The most important thing is to think of YouTube as a platform that responds to viewer behaviour, not just a content hosting site.
Now, let’s talk about what you can do with your videos, whether they’re of your experts offering advice, recordings from previous conference sessions or promotional videos, to help them thrive on YouTube.
Build the right thumbnail: A good thumbnail drives people to click on a recommended video. Right now, vertically aligned text and expressive, easily identifiable faces are some of the features that drive audiences to click on thumbnails. (It’s also why every YouTuber out there has thumbnails that look very similar.)
Adjust your talk titles for YouTube: Posting recorded presentations? Seize opportunities to clear up an obscure title or reformat it into a catchy headline. Sometimes we’ll turn old talk titles into faux-listicle headlines, other times just turning it into a “how” or “why” headline is enough to clear up an old title.
Moderate comments: It’s absolutely, 100% necessary to monitor comments sections and delete posts that directly attack speakers or that ask questions about your product. Some conversation that criticizes a talk is acceptable (and often welcome, since it can encourage those in our community to start conversations) but personal attacks, etc. are not acceptable.
Organize your channel page: Every few months, we like to shuffle what videos and playlists are highlighted on our channel page, as well as update our branding and key data to reflect our upcoming shows. This helps keep your channel fresh, and encourages more viewers to try new videos.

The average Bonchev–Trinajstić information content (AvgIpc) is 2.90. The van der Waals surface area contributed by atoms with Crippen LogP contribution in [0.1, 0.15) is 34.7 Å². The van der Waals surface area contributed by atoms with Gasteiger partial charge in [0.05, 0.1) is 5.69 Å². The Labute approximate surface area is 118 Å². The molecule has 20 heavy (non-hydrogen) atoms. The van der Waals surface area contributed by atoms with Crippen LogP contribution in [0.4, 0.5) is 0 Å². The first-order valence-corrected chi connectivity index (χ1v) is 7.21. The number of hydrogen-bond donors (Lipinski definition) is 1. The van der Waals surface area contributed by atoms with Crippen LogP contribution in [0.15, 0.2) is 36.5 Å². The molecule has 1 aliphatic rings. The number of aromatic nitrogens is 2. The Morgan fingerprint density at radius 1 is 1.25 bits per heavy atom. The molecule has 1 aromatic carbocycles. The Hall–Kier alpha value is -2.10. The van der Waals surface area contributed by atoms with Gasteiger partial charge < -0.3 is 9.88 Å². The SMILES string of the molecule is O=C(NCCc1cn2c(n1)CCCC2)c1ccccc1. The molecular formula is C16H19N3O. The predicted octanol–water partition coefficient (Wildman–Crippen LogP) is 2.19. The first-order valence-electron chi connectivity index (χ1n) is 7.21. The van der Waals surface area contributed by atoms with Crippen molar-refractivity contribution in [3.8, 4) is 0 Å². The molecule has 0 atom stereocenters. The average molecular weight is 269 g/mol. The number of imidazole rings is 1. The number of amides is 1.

Keep an eye on what’s popular: You can learn a lot about what to put on your YouTube channel by paying attention to metrics and viewing patterns. Keep an eye on what topics or products are popular, what you are launching at the show, and what topics may be of interest to viewers for years.
Watch your metrics: Metrics tell us a lot about who’s watching, when they’re watching, why they’re watching, and how they get to our videos. Here’s some numbers with relevant context to help frame how you’re approaching your YouTube channel.
Popular videos: Our most popular videos of 2016 are an interesting mix of content including a handful from GDC 2016 and many evergreen videos that have remained popular over time.
Traffic Sources: Where are people finding your videos? Our top traffic sources include 26% suggested videos, 25% subscription and browsing features, 17% from our companion site Gamasutra.com, and then 8% from Facebook and Reddit.
Daily views: This year we’ve observed roughly between 4,000 and 10,000 views a day on average, but in the latter half of the year we’ve seen that minimum view count go way up to between 7,000 and 10,000 views a day. These include total views across ALL videos on the channel, not just the new video that went up that day. (Though a popular video certainly does drive up the rate.)
Devices: A brief note on WHAT audiences watch videos on: Since most of our videos are between 30 minutes to an hour, YouTube tells us that 73% of our audience is watching on computer, with 15% on mobile. If you start your YouTube channel, you’re going to hear a lot about reaching audiences on mobile phones, but keep in mind if your videos aren’t short, they may not lend themselves to mobile viewing.
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